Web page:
Bacterial Polysaccharide Research

Bacterial Polysaccharides Research group at QUT is led by Dr Johanna Kenyon

What we do:

Our work focuses on important sugary structures on the bacterial cell surface, known as capsular polysaccharides (CPS) and lipooligosaccharides (LOS). These structures provide a protective barrier surrounding the cell, shielding bacteria from the host immune response and external assaults in harsh environments. Capsular polysaccharides are also primary targets for promising therapeutic strategies (e.g. bacteriophage and immunotherapies) for treating otherwise untreatable multidrug-resistant infections.

The overall aim of our research is to increase fundamental understandings on the genetics that drive CPS and LOS synthesis in Gram-negative bacteria, with a particular focus on the WHO critical priority bacterial pathogen, Acinetobacter baumannii. Our goal is to translate these new understandings into useable information for researchers, clinicians, and public health laboratories to ultimately improve approaches to clinical surveillance and targeted design of non-antibiotic therapeutics.

Understanding polysaccharide evolution

One of our primary research focuses is generating new knowledge on how genes affect the structure of polysaccharides on the bacterial cell surface, and how genetic differences correlate with bacterial survival in hostile environments. We use comparative genomics, modern mutagenesis technologies, imaging techniques and phenotypic assays to study polysaccharide heterogeneity and evolution in A. baumannii. We further collaborate with researchers at the University of Sydney, Australia, and the Russian Academy of Sciences, Moscow, Russia, to combine genome sequencing data with structural chemistry to better understand the complex pathways leading to polysaccharide biosynthesis.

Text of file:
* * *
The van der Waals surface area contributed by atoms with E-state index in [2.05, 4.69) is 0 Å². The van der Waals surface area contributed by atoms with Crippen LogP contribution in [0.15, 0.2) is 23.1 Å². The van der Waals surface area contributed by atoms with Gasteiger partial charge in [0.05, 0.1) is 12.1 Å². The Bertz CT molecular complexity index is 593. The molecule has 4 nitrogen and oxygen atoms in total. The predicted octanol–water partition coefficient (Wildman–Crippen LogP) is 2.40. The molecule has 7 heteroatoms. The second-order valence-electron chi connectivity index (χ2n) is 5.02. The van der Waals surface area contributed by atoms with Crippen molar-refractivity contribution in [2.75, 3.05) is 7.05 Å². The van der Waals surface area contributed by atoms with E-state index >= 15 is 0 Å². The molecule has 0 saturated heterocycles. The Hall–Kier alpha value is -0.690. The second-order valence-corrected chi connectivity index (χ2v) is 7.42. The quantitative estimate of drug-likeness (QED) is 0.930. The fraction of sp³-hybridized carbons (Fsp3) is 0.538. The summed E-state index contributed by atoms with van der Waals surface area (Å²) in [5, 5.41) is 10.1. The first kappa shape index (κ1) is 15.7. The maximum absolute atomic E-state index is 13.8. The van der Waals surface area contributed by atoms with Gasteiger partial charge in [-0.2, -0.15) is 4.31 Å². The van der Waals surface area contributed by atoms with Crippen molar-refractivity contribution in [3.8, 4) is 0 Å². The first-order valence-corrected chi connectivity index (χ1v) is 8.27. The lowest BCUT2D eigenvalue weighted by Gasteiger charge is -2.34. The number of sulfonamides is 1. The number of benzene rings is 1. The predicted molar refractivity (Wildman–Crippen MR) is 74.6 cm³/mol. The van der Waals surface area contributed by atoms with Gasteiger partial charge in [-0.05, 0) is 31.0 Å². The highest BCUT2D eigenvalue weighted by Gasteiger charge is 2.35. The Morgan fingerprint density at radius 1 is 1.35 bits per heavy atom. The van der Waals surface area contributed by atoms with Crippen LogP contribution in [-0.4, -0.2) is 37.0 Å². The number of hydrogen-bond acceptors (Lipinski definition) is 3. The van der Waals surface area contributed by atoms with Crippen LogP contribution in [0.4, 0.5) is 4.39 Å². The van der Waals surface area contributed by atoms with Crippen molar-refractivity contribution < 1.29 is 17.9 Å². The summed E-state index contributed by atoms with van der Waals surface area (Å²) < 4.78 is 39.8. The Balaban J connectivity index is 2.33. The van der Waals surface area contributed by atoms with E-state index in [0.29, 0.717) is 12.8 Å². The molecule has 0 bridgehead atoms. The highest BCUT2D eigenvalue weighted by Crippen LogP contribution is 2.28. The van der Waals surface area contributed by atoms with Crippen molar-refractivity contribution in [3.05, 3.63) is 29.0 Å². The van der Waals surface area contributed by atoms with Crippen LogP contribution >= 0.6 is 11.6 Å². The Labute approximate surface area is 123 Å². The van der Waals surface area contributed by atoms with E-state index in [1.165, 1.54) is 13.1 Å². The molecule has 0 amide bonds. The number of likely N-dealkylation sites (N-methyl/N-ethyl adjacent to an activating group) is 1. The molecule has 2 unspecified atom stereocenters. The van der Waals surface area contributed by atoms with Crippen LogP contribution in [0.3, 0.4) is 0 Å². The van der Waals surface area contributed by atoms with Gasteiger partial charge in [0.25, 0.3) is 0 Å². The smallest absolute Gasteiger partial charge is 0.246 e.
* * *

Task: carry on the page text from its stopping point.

Transmission electron microscopy image of A. baumannii cell. Image courtesy of Johanna Kenyon (QUT, Australia).

Leading the international database for CPS and LOS gene typing in A. baumannii

Closely related bacterial isolates can produce different forms of CPS and/or LOS structures, and the type can be predicted using whole genome sequence data. The type of CPS produced can influence pathogenicity and is an important determinant for lytic bacteriophage and monoclonal antibodies that are currently being explored as new therapeutics.

Our team developed and continues to maintain the international databases for A. baumannii CPS and LOS typing. Researchers, clinicians, public health professionals, and hospital infection control units seeking to type A. baumannii strains are welcome to access the database at Kaptive , Kaptive-Web  and PathogenWatch . Users seeking inclusion of their sequences in the typing schemes are directed to the submission portal  or can contact Dr Kenyon’s team for assistance.

Developing an open-access biobank

The Bacterial Polysaccharides Research team is currently establishing a strain bank that will hold A. baumannii strains representative of each CPS and LOS type. Researchers wanting to examine specific strains, test pharmaceutical targets, or evaluate potential phage therapies can contact Dr Kenyon.

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